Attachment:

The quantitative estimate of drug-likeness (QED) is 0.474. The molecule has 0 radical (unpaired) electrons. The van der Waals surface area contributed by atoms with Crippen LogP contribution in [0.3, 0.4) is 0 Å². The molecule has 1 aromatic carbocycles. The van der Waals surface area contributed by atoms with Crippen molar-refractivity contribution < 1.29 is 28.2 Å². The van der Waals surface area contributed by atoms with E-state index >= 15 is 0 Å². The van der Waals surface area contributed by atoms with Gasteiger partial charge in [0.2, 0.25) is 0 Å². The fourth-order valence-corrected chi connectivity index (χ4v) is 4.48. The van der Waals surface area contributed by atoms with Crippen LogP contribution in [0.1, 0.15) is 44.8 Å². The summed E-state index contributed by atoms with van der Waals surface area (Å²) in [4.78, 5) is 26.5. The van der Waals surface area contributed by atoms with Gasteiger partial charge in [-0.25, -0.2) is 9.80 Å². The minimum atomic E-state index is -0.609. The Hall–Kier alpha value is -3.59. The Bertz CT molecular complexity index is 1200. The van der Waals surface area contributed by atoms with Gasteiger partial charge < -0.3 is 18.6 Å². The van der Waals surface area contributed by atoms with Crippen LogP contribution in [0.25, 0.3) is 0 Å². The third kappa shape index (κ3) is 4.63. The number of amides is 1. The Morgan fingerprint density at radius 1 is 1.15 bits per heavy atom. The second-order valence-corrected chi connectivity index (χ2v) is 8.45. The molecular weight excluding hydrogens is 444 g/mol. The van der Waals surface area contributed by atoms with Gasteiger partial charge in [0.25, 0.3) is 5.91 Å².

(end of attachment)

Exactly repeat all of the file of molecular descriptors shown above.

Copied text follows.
The quantitative estimate of drug-likeness (QED) is 0.474. The molecule has 0 radical (unpaired) electrons. The van der Waals surface area contributed by atoms with Crippen LogP contribution in [0.3, 0.4) is 0 Å². The molecule has 1 aromatic carbocycles. The van der Waals surface area contributed by atoms with Crippen molar-refractivity contribution < 1.29 is 28.2 Å². The van der Waals surface area contributed by atoms with E-state index >= 15 is 0 Å². The van der Waals surface area contributed by atoms with Gasteiger partial charge in [0.2, 0.25) is 0 Å². The fourth-order valence-corrected chi connectivity index (χ4v) is 4.48. The van der Waals surface area contributed by atoms with Crippen LogP contribution in [0.1, 0.15) is 44.8 Å². The summed E-state index contributed by atoms with van der Waals surface area (Å²) in [4.78, 5) is 26.5. The van der Waals surface area contributed by atoms with Gasteiger partial charge in [-0.25, -0.2) is 9.80 Å². The minimum atomic E-state index is -0.609. The Hall–Kier alpha value is -3.59. The Bertz CT molecular complexity index is 1200. The van der Waals surface area contributed by atoms with Gasteiger partial charge < -0.3 is 18.6 Å². The van der Waals surface area contributed by atoms with Crippen LogP contribution in [0.25, 0.3) is 0 Å². The third kappa shape index (κ3) is 4.63. The number of amides is 1. The Morgan fingerprint density at radius 1 is 1.15 bits per heavy atom. The second-order valence-corrected chi connectivity index (χ2v) is 8.45. The molecular weight excluding hydrogens is 444 g/mol. The van der Waals surface area contributed by atoms with Gasteiger partial charge in [0.25, 0.3) is 5.91 Å².